Ted on Tech

The accounting professional's power port jungle

For the average professional — especially one who commutes daily — power ports have become indispensable. From the office desk to the car or train, to the home desk, to bedside, ports are ubiquitous for the various devices needed to keep personal and professional lives in order.

Somehow, I never seem to have enough ports, especially USB ports. Part of that is the form-factor of the PCs that I’ve switched to: Intel NUCs (Next Unit of Computing). I’ve written about these tiny four by four-inch PCs before in this space, and I can’t seem to stop building them. The ones I build usually have a total of four ports — two in front and two in the rear. That’s not a lot when two of these ports are taken for a wired keyboard (right now, a Logitech mechanical) and wired mouse (likewise a Logitech unit). Things are the same or even worse on the laptops I sometimes use.

That’s why I have a tendency to try out new USB hubs and other adapters. The one I’m currently using on my production machine is a Kensington UH7000C. It’s a small seven-port powered USB 3.0 hub, which comes with its own wall art power adapter and can crank out a hefty four Amps of power. That’s more than enough for my use, but lets me attach my Dymo label printer, LG USB DVD burner, Epson desktop scanner, a 3D printer, and still have plenty of ports left to plug in the occasionally flash drive. It costs about $60, and I may pick up another one to travel with, since I generally travel with a host of devices. Each of these, including an iPhone, iWatch, and Kindle Fire tablet, has its own power block, and I always have another one or two power blocks with me “just in case.” And that’s before the morass of cables, microUSB, Lightning, and a Belkin iWatch cable, that I also travel with. If it gets any worse, I’ll have to pack a larger bag and use checked luggage, something I try hard to avoid.

Power port
A worker displays a JAQ fuel-cell charger, manufactured by MyFuelCell, at the Mobile World Congress in Barcelona, Spain, on Monday, Feb. 22, 2016. Mobile World Congress, an annual phone-industry event organized by GSMA Ltd., runs from Feb 22 to Feb 25. Photographer: Chris Ratcliffe/Bloomberg

One of those power supplies is a new Puregear USB PD USB-C Wall Charger. If you haven’t run across USB-C, it’s an emerging standard. While its used on an increasing number of Mac products, it’s also the same cable as a Mini DisplayPort or ThunderBolt 3 connector. The advantage to a device like the Puregear (which incidentally, requires yet another different cable) is that it outputs power at a higher current rate. The one I have is a $45 single-port wall charger and can put out up to 24 watts. Considering the average wall power supply these days is about five to 10 watts, that’s a large difference. The big difference comes with devices such as the newer iPhones and other smartphone and tablets that can fast charge when connected to one of these. Puregear claims it will charge a capable device up to four times faster than a standard charger. I haven’t actually timed it (it’s a task I’ll leave until I’m utterly bored with what’s on my to-do list), but it does charge my iPhone Xs noticeably faster than the wall wart the phone came with.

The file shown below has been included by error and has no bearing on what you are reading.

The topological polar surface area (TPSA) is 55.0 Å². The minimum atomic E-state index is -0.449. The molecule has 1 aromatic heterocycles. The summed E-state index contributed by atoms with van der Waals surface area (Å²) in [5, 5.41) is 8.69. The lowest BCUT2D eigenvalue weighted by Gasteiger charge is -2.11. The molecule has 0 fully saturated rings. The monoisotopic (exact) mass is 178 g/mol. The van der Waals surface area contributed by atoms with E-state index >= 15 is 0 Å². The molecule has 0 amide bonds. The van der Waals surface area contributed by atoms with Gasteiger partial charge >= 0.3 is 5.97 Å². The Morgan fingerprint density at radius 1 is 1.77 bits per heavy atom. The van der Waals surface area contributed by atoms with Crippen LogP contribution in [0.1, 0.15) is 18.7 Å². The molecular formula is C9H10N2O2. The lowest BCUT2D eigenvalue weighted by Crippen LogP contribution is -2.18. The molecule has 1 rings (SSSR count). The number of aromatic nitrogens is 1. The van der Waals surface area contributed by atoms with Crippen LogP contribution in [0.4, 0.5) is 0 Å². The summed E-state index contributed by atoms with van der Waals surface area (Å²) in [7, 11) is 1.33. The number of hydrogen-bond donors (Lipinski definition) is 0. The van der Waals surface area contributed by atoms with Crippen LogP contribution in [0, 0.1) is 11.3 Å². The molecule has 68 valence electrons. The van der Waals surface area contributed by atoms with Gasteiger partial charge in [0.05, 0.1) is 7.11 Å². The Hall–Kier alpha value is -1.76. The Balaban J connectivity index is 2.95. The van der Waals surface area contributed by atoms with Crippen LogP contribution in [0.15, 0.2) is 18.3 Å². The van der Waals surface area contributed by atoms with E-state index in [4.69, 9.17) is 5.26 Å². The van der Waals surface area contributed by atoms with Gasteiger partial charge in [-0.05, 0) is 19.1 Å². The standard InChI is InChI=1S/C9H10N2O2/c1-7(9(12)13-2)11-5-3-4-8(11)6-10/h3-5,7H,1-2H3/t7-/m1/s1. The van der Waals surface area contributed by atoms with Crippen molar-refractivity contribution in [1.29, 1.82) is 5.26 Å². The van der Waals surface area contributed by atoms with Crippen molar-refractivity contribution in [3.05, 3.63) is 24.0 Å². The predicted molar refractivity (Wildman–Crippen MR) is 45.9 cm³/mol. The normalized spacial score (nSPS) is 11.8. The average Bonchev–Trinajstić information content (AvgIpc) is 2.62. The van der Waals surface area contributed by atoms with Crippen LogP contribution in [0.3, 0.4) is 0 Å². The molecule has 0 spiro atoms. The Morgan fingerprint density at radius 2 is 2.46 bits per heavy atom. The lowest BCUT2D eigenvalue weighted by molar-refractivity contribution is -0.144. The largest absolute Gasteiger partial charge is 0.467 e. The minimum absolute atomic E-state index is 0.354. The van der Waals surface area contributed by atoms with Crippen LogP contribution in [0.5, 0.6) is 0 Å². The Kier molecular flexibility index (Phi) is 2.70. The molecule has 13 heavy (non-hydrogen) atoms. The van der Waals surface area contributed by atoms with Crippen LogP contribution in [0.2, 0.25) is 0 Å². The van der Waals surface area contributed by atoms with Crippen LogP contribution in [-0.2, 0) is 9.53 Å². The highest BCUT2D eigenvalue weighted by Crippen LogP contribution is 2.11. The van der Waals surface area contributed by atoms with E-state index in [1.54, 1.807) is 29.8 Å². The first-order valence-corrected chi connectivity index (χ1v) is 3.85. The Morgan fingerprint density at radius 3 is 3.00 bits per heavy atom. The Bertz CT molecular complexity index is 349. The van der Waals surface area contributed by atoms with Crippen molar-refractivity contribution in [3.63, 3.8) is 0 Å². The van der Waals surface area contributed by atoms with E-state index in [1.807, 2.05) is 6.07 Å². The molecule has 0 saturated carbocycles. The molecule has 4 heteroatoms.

Speaking of Mac devices, at a recent press event, Kingston slipped me one of their Nucleum hubs. While it is basically aimed at Mac users, it’s actually a very capable (and at $45, affordable) USB-C hub. You can connect up to seven devices, it has two USB 2.0 ports, two USB-C ports, an HDMI port, power delivery pass-through up to 60 watts, and a reader that lets you use an SD or microSD card. I actually have it connected to an Intel NUC sitting on another desk.

One monitor per eye?

Over the past year or so, I’ve become a big fan of dual-monitor setups. I admit — I’m a bit late to the party on this, but I’ve had to work with both documents and spreadsheets, going back and forth. Having the document on a large 24-inch display and the spreadsheet on a slightly smaller 19-inch display to the side greatly improved my productivity. I was fortunate in that my little PC had both HDMI and Mini DisplayPort jacks. A Mini DisplayPort to HDMI cable and the DisplayLink utility later, and both monitors were up and running and I was in business. I’m so taken with having two monitors, I’m thinking of adding yet another. My little PC doesn’t have a third port, but I have an USB-C Dual 4K HDMI Adapter from iogear sitting in the box calling out to me. It plugs into a type C USB port (which is also a Mini DisplayPort and Thunderbolt-3 port) and has two standard HDMI ports. It doesn’t require a power adapter, and it’s only $35. Of course, I’ll have to lay out a bit more than that to buy yet another monitor, and clear a lot of the clutter off of my desk, a major task, but if two displays are good, then three displays…

I’ll let you know how it goes.